The Cover Uncovered: Freddie Mercury’s farewell on Queen album ‘Innuendo’
Queen has been one of the most iconic rock bands of all time. Over the years, the band has come up with some very memorable records – from their eponymous album Queen to A Night at the Opera, to Jazz, and so on. With time the band has undergone a constant change in its line-up, but the most popular has been the one with Freddie Mercury on lead vocals and piano, Brian May on the guitar, Roger Taylor on drums and John Deacon on the bass.
For this week’s feature of Cover Uncovered, we go back to Queen’s 1991 album Innuendo, which incidentally was also the last Queen album of Freddie Mercury‘s lifetime. For this album’s music, the band went back to their roots – coming up with some of the most raw and original tunes, making Innuendo one of their best albums – both in terms of musicality as well as lyrics.
One of the elements that made Innuendo so attractive and eye-catching was its unusual and colourful album cover. A little unknown fact about the cover art is that it was adapted from the French caricaturist J. J. Grandville’s surrealist artwork ‘Juggler of Universes’ from his book Un Autre Monde (literally meaning, “Another World”).
Grandville, apart from his two most celebrated works Les Fleurs Animées and Un Autre Monde, was also well known for designing the book covers for some of the classics such as Robinson Crusoe, Don Quixote, and Gulliver’s Travels. His work in Un Autre Monde, however, was considered a significant precursor to the Surrealist movement. It is from this book that most of the artwork for Queen’s album Innuendo was inspired.
While most of Grandville’s piece of ‘Juggler of Universes’ stayed the same on the Innuendo cover, the art was black and white. Richard Gray, the artist behind designing the album cover, incorporated colours into the picture to make it stand out more. Apart from that, and we’re sure you would notice if you see the original drawing, there is the somewhat strange presence of the banana in the picture. Grandville’s original featured a meteorite in the form of the Cross of Legion of Honour, that the band and Gray decided to bring their own surrealist twist to.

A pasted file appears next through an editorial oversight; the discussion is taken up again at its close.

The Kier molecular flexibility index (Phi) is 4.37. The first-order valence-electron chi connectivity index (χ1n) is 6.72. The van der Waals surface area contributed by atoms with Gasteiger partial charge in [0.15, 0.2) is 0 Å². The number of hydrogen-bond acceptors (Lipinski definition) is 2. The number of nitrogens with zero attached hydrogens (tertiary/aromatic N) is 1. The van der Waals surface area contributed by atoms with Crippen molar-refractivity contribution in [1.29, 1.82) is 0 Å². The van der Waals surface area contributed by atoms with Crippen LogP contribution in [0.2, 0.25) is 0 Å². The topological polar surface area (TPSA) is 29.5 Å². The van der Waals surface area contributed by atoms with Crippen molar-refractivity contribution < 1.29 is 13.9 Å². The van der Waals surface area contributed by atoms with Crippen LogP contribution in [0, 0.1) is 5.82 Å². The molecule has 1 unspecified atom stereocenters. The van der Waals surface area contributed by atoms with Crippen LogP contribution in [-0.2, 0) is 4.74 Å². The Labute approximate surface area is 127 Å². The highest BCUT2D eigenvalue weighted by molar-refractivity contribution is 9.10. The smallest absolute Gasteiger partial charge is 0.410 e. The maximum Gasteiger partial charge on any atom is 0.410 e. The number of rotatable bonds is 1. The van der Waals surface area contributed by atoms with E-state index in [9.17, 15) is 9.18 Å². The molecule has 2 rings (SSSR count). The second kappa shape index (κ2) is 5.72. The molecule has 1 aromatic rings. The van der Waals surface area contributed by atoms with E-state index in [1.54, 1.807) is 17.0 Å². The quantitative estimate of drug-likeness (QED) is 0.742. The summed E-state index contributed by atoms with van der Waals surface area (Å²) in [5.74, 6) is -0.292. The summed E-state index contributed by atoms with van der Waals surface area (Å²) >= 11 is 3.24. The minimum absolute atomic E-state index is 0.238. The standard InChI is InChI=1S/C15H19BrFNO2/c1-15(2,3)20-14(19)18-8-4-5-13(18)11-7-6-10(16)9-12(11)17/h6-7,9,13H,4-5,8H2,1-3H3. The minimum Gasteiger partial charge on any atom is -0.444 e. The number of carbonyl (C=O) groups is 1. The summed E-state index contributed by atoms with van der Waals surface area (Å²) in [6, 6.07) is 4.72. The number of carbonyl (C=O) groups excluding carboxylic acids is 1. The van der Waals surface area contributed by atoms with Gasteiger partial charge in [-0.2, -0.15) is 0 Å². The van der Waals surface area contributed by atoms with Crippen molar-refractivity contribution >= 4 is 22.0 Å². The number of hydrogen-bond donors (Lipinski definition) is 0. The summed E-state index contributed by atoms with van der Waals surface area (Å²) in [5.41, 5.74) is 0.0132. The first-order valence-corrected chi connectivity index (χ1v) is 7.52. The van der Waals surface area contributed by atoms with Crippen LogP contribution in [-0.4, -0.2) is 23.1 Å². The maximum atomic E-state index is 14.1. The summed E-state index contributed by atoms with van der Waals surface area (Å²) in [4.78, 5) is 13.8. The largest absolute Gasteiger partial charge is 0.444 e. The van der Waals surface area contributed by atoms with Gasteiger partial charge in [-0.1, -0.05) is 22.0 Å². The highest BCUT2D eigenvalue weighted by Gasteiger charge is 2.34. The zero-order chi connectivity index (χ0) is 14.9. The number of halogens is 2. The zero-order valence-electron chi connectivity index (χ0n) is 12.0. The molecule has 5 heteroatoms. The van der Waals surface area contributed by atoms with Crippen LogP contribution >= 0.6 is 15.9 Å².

Richard Gray was the photographer and designer for Queen for almost 26 years and he came up with multiple album covers for the band as well as photographed them on stage. Gray joined the music industry in the early ’80s and some of his most recognised works – apart from Queen’s – had been with artists such as Kate Bush, David Bowie, Duran Duran, Live Aid, and so on. Gray was also the photographer for Queen’s final concert on stage with Freddie Mercury.
For Innuendo, Gray’s designs were truly commendable. Grandville was known for his unique representations of faces of animals and objects alike, with human expressions. For the back cover of Innuendo, Gray used a version of Grandville’s drawing, the centrepiece of which was a lion with a brass tuba in place of its head.
Gray also designed each of the member’s faces in the artwork for the inner sleeves of the album in a similar style. Mercury featured with some cats and a banana (again), Deacon in a clown costume with a rabbit and a tortoise, May with a mime-mask coming off his face and with snakes in place of hair (like Medusa), and Taylor in a shirt with stars and stripes and suns and with a halo of sun rays behind his head.
Subsequently, Gray used modified renditions of Grandville’s drawings for the covers for some of the singles on the album, as well. For the front and back cover of ‘The Show Must Go On’ and ‘Innuendo’, Gray chose the images from the ‘Concert à La Vapeur’ section of the book Un Autre Monde. For ‘I’m Going Slightly Mad’, the cover included Grandville’s drawings of ‘Volvox’ and ‘The Cage of Heraldic Animals’. ‘Headlong’ and ‘These Are the Days of Our Lives’ also featured the coloured versions of Grandville’s original works.
It is no surprise that Innuendo became one of the top-rated and most loved albums by Queen, what with such a rich and varied artistic and musical influence. You can check out some of Grandville’s original works in Un Autre Monde here, and view the final Queen effort below.